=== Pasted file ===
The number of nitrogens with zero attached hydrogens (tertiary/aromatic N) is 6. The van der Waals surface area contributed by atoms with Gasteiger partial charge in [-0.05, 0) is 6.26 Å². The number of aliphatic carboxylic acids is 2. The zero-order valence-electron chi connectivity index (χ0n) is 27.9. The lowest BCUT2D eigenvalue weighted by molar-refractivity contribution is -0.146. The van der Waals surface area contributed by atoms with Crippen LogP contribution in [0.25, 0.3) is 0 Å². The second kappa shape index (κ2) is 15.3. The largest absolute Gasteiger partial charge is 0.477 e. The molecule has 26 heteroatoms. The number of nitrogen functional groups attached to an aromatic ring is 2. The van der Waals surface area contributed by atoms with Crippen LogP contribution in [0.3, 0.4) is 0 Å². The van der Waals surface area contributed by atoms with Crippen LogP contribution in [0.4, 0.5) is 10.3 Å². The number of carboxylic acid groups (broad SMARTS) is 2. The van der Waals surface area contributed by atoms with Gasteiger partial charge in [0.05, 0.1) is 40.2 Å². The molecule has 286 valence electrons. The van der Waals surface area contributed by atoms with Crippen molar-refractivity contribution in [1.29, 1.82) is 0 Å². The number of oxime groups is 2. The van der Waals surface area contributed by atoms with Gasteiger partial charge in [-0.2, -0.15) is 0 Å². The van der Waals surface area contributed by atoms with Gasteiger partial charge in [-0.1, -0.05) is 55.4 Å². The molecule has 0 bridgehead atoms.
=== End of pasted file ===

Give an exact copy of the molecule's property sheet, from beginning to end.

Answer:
The number of nitrogens with zero attached hydrogens (tertiary/aromatic N) is 6. The van der Waals surface area contributed by atoms with Gasteiger partial charge in [-0.05, 0) is 6.26 Å². The number of aliphatic carboxylic acids is 2. The zero-order valence-electron chi connectivity index (χ0n) is 27.9. The lowest BCUT2D eigenvalue weighted by molar-refractivity contribution is -0.146. The van der Waals surface area contributed by atoms with Crippen LogP contribution in [0.25, 0.3) is 0 Å². The second kappa shape index (κ2) is 15.3. The largest absolute Gasteiger partial charge is 0.477 e. The molecule has 26 heteroatoms. The number of nitrogen functional groups attached to an aromatic ring is 2. The van der Waals surface area contributed by atoms with Crippen LogP contribution in [0.3, 0.4) is 0 Å². The van der Waals surface area contributed by atoms with Crippen LogP contribution in [0.4, 0.5) is 10.3 Å². The number of carboxylic acid groups (broad SMARTS) is 2. The van der Waals surface area contributed by atoms with Gasteiger partial charge in [0.05, 0.1) is 40.2 Å². The molecule has 286 valence electrons. The van der Waals surface area contributed by atoms with Crippen molar-refractivity contribution in [1.29, 1.82) is 0 Å². The number of oxime groups is 2. The van der Waals surface area contributed by atoms with Gasteiger partial charge in [-0.2, -0.15) is 0 Å². The van der Waals surface area contributed by atoms with Gasteiger partial charge in [-0.1, -0.05) is 55.4 Å². The molecule has 0 bridgehead atoms.